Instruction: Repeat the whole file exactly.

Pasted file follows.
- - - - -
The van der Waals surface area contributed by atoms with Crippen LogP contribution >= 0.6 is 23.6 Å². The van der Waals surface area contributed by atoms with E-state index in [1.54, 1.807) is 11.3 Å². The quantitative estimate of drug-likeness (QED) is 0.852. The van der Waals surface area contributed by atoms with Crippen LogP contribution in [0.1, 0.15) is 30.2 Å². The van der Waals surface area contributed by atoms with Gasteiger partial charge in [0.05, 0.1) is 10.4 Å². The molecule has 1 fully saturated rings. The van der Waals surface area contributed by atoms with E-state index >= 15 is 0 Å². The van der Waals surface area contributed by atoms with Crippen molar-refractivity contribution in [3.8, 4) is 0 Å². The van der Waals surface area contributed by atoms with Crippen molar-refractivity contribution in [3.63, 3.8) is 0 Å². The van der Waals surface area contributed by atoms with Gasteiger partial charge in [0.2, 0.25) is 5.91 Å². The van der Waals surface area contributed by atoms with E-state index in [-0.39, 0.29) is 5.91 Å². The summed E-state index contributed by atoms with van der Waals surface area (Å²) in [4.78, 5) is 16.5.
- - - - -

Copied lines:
The van der Waals surface area contributed by atoms with Crippen LogP contribution >= 0.6 is 23.6 Å². The van der Waals surface area contributed by atoms with E-state index in [1.54, 1.807) is 11.3 Å². The quantitative estimate of drug-likeness (QED) is 0.852. The van der Waals surface area contributed by atoms with Crippen LogP contribution in [0.1, 0.15) is 30.2 Å². The van der Waals surface area contributed by atoms with Gasteiger partial charge in [0.05, 0.1) is 10.4 Å². The molecule has 1 fully saturated rings. The van der Waals surface area contributed by atoms with E-state index >= 15 is 0 Å². The van der Waals surface area contributed by atoms with Crippen molar-refractivity contribution in [3.8, 4) is 0 Å². The van der Waals surface area contributed by atoms with Crippen molar-refractivity contribution in [3.63, 3.8) is 0 Å². The van der Waals surface area contributed by atoms with Gasteiger partial charge in [0.2, 0.25) is 5.91 Å². The van der Waals surface area contributed by atoms with E-state index in [-0.39, 0.29) is 5.91 Å². The summed E-state index contributed by atoms with van der Waals surface area (Å²) in [4.78, 5) is 16.5.